Common Resume Mistakes
Today, as part of my job, a co-worker and I sorted through over 40 resumes for a position we had been asked to help fill. When we were done, we had seven that we liked enough to pass on. Seven out of 40 may seem low, but it is, in reality, a lot. In today's competitive job market, only the most impressive resumes make the cut.
I am not a hiring manager, nor have I conducted many "real" interviews, but I have conducted mock interviews with students, and at the end of our sessions, I always rip apart their resume—if I need to, that is. I know much of this information is out there, but I felt inspired to share some common errors.
Crazy fonts and text sizes. I have seen resumes that had fine content on them. Yet, the candidate, in an apparently egotistical fashion, made his or her name at least three times the size of a standard line of print. Do not do this. Do not pass Go. Do not collect $200. Use the standard text size, like Times New Roman 12. If the most interesting thing on your resume is your name, there are some other serious issues you need to address. In the same vein, ignore all the cutesy symbols: an envelope for your mailing address (especially for an e-mail address), an icon related to your chosen field, or any other graphic.
Formatting. Admittedly, different resources on resumes offer different suggestions for formatting. My advice here is to carefully study a format and follow it to the letter of the law. Do not center-justify your information. This is not cute; this is not professional.
Embrace white space.
Keep the same text size and font throughout.
Spelling. I read resumes with wonderful content in terms of experience. The resume before me had spelling mistakes. I stopped reading and put them in the rejection pile.
Addresses. I don't know where people learned to abbreviate states like this 'Ma' for Massachusetts. Use MA. Know your state abbreviations. For my readers outside of the United States, know all of your correct formatting. Separate a street address from an apartment or suite number. Separate a city from a state. Never put a comma after a state and before the zip code. Addresses should look like this:
100 Main Street, Apt 1
Anytown, MA 01234
Irrelevant or Uninteresting Content. If someone is looking at a resume, they need to be impressed by the top half of the first page of your resume. Know the job you are applying for and format the resume to that job. Some otherwise good content resumes put the most relevant information too far along for me to care. If you have a lot of experience in fields outside of your new interest, study how to create a functional resume instead of a chronological resume. The ones that caught my eyes the most had the information I was looking for right on top.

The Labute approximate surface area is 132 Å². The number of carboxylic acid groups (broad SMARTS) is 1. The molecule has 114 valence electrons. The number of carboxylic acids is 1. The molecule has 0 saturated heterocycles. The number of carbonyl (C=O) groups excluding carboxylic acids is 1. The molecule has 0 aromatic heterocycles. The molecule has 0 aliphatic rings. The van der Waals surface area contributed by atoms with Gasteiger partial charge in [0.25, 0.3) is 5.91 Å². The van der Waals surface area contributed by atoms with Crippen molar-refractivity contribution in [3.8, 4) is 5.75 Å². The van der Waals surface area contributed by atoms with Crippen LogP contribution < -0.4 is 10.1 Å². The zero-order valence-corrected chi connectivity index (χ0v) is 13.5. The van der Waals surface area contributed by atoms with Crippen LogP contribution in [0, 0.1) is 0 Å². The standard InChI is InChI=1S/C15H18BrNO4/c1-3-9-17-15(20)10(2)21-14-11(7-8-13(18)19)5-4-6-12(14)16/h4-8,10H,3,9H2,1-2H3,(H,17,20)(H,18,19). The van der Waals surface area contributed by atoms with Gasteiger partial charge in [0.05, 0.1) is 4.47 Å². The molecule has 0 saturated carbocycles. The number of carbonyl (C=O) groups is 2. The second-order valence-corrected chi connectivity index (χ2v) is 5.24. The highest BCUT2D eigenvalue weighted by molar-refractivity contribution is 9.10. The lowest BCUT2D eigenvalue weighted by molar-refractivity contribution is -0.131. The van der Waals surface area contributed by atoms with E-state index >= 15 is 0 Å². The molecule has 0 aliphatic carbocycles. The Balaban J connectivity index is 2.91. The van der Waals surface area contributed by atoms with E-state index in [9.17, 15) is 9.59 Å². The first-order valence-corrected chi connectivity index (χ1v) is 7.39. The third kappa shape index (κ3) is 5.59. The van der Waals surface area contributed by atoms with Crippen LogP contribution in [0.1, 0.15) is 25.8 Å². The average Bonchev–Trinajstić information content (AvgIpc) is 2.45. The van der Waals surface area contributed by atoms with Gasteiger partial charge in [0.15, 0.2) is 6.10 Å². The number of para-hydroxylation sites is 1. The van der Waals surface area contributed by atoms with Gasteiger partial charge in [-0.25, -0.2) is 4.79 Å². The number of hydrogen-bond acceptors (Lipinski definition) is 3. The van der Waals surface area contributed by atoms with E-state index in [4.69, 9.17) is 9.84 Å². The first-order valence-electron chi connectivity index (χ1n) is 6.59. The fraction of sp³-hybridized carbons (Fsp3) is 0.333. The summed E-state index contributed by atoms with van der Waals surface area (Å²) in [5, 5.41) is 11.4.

Some people have had a wealth of jobs and have done wonderful things at those jobs. But, three pages of your entire life is boring. I apologize, but it's true. If you absolutely must, stop at two pages. One page is ideal for most positions. True, certain fields do require substantial vitae, but it is not my intent to discuss those here. Lastly on this point, if you have a one-page resume, do not send a two-page document. If you have extra information that spills onto a second page, revise your document so it all fits on one page.
Lack of parallel structure. This concept refers to everything within a sentence following the same pattern. For example, look at this sentence. I like to hop, jump, and dancing. Clearly, the word dancing does not fit. It should be 'dance.' The same rule applies for bullet points on your resume. Instead of type, print, and filing papers... yes... change filing to 'file.'
Duties listed without parallel structure Consider this section:
- Organized company assessments
- Report writing
This is just a hot mess. No choice is fundamentally better than another (I welcome all criticism to that.). However, whichever style you choose needs to be followed. Thus:
- Organized company assessments
- Wrote reports
- Writing reports
- Assessment organizing ...
(I'm not even going to finish this one. I take it back. Run away from this one. Far away.)
Inconsistent tenses. If you are currently employed somewhere as you apply, describe all responsibilities you currently fulfill in the present tense (type, print, and file). If you are no longer at the job, describe responsibilities in the past tense (typed, printed, and filed). Stay consistent.
Inconsistent punctuation. Periods should only be used at the end of a properly constructed sentence. Use a sentence as part of the objective, if provided. I personally am not a fan of objectives. If you are putting fragments (which are acceptable on a resume if done correctly) on a resume, do not put a period after them.
Commonly Confused Words (Their is know won hear). "I would like too work...." on a cover letter makes me vomit. Learn the difference between "to" and "too." Know them. Embrace them because they may be your best friend.
Typos. Life is one big interview. Make the best impression. Have three different people read your resume before you send it out. Three. Typos are death. Typos show carelessness, and you come off poorly. What a shame it would be to put in so much work to only have it go in the rejection pile.
All right, kids. This is all I can think of at the moment. Please consider the importance of your resume, contemplate these scenarios, and read all you can about creating a resume. Until then, keep writing!